There have been a few improvements made to the Lunar Lander 3D Unity game since my last post. The previous to-do list looked like this:

Add a particle system to draw rocket flames.
Add a landing pad and detect a successful landing.
Add an explode-able version of the lander and blow it up if the lander lands off the pad or lands too hard or too leaned.
A game management system to load multiple levels and to provide a start screen and stuff of that sort.

The latest version of the code has four of those items mostly working.

Latest Lander Test

The particle system for the flames comes from the Unity Asset Store. It is a low-poly particle system resource I bought for a few dollars. I think that I really only need to write the code for a particle system once I need something custom. I suspect that the code is minimal anyhow since the Unity particle system handles most of the work.

The landing pad is a low-poly (low-polygon-count) cylinder with my own graphic added. The lights are the ends of small cylinders that have their light set to “unlit” or some similar setting that keeps the tiny bit of their sides or the edge between top and sides from being a different color from the top. The flashing is just a few lines of C# code to change the color every so often.

The rocket sound is another purchase, this time from a sound effects site called soundsnap. Although I bought a particle emitter that I could have written myself, I have no idea how to get or make sounds for the game. Purchasing is the only way to get what I need for the sound effects. The script for the lander adjusts the volume based on the thrust level, making it good for throttle feedback. And since the emitter changes the rocket flame emission from the thrust level, flying is pretty easy with a joystick.


Game Controller

Something that wasn’t on the original list was joystick support. It was easy to hook an Xbox One S Bluetooth game controller to the PC and use that. I use the right trigger for the throttle and the left stick for the lander tilt.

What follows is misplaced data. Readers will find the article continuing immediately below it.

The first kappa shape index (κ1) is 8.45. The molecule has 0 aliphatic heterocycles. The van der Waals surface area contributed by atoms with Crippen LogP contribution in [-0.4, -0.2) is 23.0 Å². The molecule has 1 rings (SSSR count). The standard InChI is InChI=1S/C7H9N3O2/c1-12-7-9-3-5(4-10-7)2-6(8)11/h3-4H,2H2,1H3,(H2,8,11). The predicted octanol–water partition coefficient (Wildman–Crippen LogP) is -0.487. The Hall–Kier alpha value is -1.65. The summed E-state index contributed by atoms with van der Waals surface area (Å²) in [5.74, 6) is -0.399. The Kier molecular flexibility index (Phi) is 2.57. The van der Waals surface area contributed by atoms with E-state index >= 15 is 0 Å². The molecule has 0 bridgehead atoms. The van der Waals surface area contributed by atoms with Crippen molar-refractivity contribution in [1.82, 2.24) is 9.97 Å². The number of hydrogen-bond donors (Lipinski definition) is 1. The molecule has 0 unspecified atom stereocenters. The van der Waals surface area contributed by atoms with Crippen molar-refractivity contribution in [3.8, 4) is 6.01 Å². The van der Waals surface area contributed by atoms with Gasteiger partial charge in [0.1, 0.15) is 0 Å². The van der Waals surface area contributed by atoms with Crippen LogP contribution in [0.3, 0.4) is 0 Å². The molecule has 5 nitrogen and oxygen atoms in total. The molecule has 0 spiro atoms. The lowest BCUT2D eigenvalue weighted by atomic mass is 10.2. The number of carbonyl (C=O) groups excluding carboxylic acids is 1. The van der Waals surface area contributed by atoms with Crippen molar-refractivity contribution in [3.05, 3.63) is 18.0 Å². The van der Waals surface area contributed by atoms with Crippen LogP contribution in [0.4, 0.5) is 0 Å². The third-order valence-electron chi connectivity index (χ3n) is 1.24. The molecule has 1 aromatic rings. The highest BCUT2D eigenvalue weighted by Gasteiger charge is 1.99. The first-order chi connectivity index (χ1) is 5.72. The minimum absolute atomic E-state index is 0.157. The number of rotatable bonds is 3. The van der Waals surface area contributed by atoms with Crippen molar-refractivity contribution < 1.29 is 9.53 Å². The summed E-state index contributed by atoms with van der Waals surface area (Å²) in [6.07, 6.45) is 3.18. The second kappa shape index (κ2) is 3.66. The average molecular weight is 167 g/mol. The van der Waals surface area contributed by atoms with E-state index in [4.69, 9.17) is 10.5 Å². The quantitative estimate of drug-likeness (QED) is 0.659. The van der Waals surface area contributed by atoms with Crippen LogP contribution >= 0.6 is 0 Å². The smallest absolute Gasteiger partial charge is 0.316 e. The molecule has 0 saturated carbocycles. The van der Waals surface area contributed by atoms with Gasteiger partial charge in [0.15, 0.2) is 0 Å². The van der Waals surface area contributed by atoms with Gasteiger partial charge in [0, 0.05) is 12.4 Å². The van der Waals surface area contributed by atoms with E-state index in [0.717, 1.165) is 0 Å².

On a side note, I had a discussion with my dad about using the left stick for the pitch and roll control and the right trigger for the throttle. When I use a full size joystick and throttle control that I have for the desktop computer to fly with MS Flight Simulator X and other games, I hold the stick in my right hand and throttle with the left. And if I’m flying a helicopter in a game with that stick and throttle, I reverse the throttle so I’m pulling back/up on it to increase the throttle, just like the cyclic control in a real helicopter. And finally, in a real airplane like a small Cessna, which I have flow and have have a proper license to fly, I would always hold the yoke in my left hand with my right hand near or on the throttle. So there is no “right” way to pick which hand or finger uses which control stick, knob, or button. They all seem to feel right and completely natural to me.

Also on the original list was detecting a successful landing. This was hard. Really hard. To detect a landing, the code needed to get called when a collision is detected between one of the lander feet and the landing pad. I unfortunately call the lander feet “pads” making it a bit hard to tell what’s going on at times. I’ll need to fix that. Anyhow, instead of trying to deal with calls to OnCollisionEnter(), which seems obvious, I opted to write code for OnCollisionStay() which is called every frame and describes all of the colliding objects. The reason why OnCollisionEnter() doesn’t work is because there is no way to use OnCollisionExit() with it to keep track of collisions. What I ended up doing is naming my feet with a number and then when there is a collision in one of the child objects, like the collider objects inside of the feet, I move up the object tree and get the number for the foot. I then set a flag in an array for that foot so I can later figure out how many feet are touching. The tricky thing is that when OnCollisionExit() is called, it doesn’t seem to tell me which collision object is no longer colliding. I just clear the array and set a flag to an “I don’t know what’s touching” state to avoid incorrectly making sounds when a foot is already touching. It’s probably all wrong but it was the best I could do given no knowledge of what the collision detection functions are supposed to tell me. At least it is possible to tell with the array if all four feet are down!

I was also playing with some terrain related Unity features. I created a height map using some other programs and make sure that the terrain is flat along it’s entire edge (all four edges of a square). The terrain sits on a box of the same color making this look like the tile-in-space that I wanted. It’s nothing to brag – the terrain is boring at this point. But at least it works.

image    image


Oh yes, and I added a HUD or GUI, whatever you want to call it, to show fuel, various speeds, angles, and other info. After the video was made is when I added a lean angle indicator. The 2D elements are super easy to work with in Unity, especially since I could create a game object to hold the entire right-side indicators and then place each individual part inside of that with relative positioning.